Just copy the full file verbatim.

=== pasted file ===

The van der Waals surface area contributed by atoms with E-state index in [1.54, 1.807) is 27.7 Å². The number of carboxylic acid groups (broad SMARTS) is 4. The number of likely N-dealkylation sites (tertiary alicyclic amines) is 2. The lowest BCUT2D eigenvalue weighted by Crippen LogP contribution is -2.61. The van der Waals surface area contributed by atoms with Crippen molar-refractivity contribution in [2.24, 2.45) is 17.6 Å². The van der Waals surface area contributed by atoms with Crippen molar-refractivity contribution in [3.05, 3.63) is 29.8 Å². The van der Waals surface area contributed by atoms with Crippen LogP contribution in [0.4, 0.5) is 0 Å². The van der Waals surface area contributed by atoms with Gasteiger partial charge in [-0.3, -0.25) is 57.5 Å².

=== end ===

The van der Waals surface area contributed by atoms with E-state index in [1.54, 1.807) is 27.7 Å². The number of carboxylic acid groups (broad SMARTS) is 4. The number of likely N-dealkylation sites (tertiary alicyclic amines) is 2. The lowest BCUT2D eigenvalue weighted by Crippen LogP contribution is -2.61. The van der Waals surface area contributed by atoms with Crippen molar-refractivity contribution in [2.24, 2.45) is 17.6 Å². The van der Waals surface area contributed by atoms with Crippen molar-refractivity contribution in [3.05, 3.63) is 29.8 Å². The van der Waals surface area contributed by atoms with Crippen LogP contribution in [0.4, 0.5) is 0 Å². The van der Waals surface area contributed by atoms with Gasteiger partial charge in [-0.3, -0.25) is 57.5 Å².